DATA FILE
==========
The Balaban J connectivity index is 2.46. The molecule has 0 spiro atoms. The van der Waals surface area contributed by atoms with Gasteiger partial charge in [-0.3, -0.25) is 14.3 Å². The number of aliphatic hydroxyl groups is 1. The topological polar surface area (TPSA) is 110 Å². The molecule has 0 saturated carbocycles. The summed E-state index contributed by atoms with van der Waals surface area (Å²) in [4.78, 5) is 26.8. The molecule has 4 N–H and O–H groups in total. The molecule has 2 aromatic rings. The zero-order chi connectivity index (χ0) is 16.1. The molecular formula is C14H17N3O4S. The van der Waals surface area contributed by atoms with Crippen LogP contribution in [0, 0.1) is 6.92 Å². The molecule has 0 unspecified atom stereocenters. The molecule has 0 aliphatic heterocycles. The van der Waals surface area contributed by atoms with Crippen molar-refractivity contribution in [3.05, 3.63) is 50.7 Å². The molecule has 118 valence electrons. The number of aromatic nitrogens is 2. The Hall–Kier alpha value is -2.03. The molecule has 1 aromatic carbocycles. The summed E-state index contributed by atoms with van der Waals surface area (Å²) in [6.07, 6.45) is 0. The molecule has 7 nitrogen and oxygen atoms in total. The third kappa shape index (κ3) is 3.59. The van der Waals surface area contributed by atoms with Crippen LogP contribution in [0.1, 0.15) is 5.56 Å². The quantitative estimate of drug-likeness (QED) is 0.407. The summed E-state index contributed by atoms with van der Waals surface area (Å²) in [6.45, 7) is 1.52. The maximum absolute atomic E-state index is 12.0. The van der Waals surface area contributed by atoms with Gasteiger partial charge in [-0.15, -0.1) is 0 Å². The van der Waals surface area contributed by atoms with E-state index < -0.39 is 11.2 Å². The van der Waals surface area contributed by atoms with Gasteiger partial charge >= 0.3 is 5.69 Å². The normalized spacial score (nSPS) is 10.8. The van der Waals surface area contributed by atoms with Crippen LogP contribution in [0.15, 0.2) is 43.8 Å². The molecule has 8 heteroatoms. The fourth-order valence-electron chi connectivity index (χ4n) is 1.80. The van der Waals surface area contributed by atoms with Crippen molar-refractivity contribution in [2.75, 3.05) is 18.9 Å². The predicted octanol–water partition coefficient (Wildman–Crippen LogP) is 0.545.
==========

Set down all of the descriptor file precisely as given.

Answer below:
The Balaban J connectivity index is 2.46. The molecule has 0 spiro atoms. The van der Waals surface area contributed by atoms with Gasteiger partial charge in [-0.3, -0.25) is 14.3 Å². The number of aliphatic hydroxyl groups is 1. The topological polar surface area (TPSA) is 110 Å². The molecule has 0 saturated carbocycles. The summed E-state index contributed by atoms with van der Waals surface area (Å²) in [4.78, 5) is 26.8. The molecule has 4 N–H and O–H groups in total. The molecule has 2 aromatic rings. The zero-order chi connectivity index (χ0) is 16.1. The molecular formula is C14H17N3O4S. The van der Waals surface area contributed by atoms with Crippen LogP contribution in [0, 0.1) is 6.92 Å². The molecule has 0 unspecified atom stereocenters. The molecule has 0 aliphatic heterocycles. The van der Waals surface area contributed by atoms with Crippen molar-refractivity contribution in [3.05, 3.63) is 50.7 Å². The molecule has 118 valence electrons. The number of aromatic nitrogens is 2. The Hall–Kier alpha value is -2.03. The molecule has 1 aromatic carbocycles. The summed E-state index contributed by atoms with van der Waals surface area (Å²) in [6.07, 6.45) is 0. The molecule has 7 nitrogen and oxygen atoms in total. The third kappa shape index (κ3) is 3.59. The van der Waals surface area contributed by atoms with Crippen LogP contribution in [0.1, 0.15) is 5.56 Å². The quantitative estimate of drug-likeness (QED) is 0.407. The summed E-state index contributed by atoms with van der Waals surface area (Å²) in [6.45, 7) is 1.52. The maximum absolute atomic E-state index is 12.0. The van der Waals surface area contributed by atoms with Gasteiger partial charge in [-0.15, -0.1) is 0 Å². The van der Waals surface area contributed by atoms with E-state index < -0.39 is 11.2 Å². The van der Waals surface area contributed by atoms with Gasteiger partial charge >= 0.3 is 5.69 Å². The normalized spacial score (nSPS) is 10.8. The van der Waals surface area contributed by atoms with Crippen LogP contribution in [0.15, 0.2) is 43.8 Å². The molecule has 8 heteroatoms. The fourth-order valence-electron chi connectivity index (χ4n) is 1.80. The van der Waals surface area contributed by atoms with Crippen molar-refractivity contribution in [2.75, 3.05) is 18.9 Å². The predicted octanol–water partition coefficient (Wildman–Crippen LogP) is 0.545.